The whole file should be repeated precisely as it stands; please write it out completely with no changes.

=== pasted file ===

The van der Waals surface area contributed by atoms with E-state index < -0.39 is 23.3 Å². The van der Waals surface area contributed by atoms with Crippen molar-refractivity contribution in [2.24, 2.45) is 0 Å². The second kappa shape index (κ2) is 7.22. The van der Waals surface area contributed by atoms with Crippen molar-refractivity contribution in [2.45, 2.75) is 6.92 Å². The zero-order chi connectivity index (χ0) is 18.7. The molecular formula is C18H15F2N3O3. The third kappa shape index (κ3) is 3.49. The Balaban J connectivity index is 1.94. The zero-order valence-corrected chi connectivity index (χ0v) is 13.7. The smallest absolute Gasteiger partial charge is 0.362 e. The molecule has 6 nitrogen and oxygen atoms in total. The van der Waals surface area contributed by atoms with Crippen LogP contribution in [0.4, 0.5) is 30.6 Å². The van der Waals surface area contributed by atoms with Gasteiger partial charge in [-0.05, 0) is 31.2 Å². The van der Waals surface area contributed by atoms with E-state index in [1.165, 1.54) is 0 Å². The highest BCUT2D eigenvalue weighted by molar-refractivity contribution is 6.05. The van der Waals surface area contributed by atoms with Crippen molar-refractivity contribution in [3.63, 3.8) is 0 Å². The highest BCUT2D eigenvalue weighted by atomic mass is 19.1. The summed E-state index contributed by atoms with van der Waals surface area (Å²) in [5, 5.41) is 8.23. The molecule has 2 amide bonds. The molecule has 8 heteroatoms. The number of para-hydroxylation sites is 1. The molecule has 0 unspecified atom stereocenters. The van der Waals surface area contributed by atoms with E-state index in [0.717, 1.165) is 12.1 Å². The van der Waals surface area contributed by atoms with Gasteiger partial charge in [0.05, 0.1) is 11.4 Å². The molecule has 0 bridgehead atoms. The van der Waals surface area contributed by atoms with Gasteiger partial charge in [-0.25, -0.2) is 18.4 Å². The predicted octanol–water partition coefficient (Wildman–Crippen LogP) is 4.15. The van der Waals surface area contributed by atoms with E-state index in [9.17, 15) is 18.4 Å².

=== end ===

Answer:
The van der Waals surface area contributed by atoms with E-state index < -0.39 is 23.3 Å². The van der Waals surface area contributed by atoms with Crippen molar-refractivity contribution in [2.24, 2.45) is 0 Å². The second kappa shape index (κ2) is 7.22. The van der Waals surface area contributed by atoms with Crippen molar-refractivity contribution in [2.45, 2.75) is 6.92 Å². The zero-order chi connectivity index (χ0) is 18.7. The molecular formula is C18H15F2N3O3. The third kappa shape index (κ3) is 3.49. The Balaban J connectivity index is 1.94. The zero-order valence-corrected chi connectivity index (χ0v) is 13.7. The smallest absolute Gasteiger partial charge is 0.362 e. The molecule has 6 nitrogen and oxygen atoms in total. The van der Waals surface area contributed by atoms with Crippen LogP contribution in [0.4, 0.5) is 30.6 Å². The van der Waals surface area contributed by atoms with Gasteiger partial charge in [-0.05, 0) is 31.2 Å². The van der Waals surface area contributed by atoms with E-state index in [1.165, 1.54) is 0 Å². The highest BCUT2D eigenvalue weighted by molar-refractivity contribution is 6.05. The van der Waals surface area contributed by atoms with Crippen molar-refractivity contribution in [3.63, 3.8) is 0 Å². The highest BCUT2D eigenvalue weighted by atomic mass is 19.1. The summed E-state index contributed by atoms with van der Waals surface area (Å²) in [5, 5.41) is 8.23. The molecule has 2 amide bonds. The molecule has 8 heteroatoms. The number of para-hydroxylation sites is 1. The molecule has 0 unspecified atom stereocenters. The van der Waals surface area contributed by atoms with E-state index in [0.717, 1.165) is 12.1 Å². The van der Waals surface area contributed by atoms with Gasteiger partial charge in [0.05, 0.1) is 11.4 Å². The molecule has 0 bridgehead atoms. The van der Waals surface area contributed by atoms with Gasteiger partial charge in [-0.25, -0.2) is 18.4 Å². The predicted octanol–water partition coefficient (Wildman–Crippen LogP) is 4.15. The van der Waals surface area contributed by atoms with E-state index in [9.17, 15) is 18.4 Å².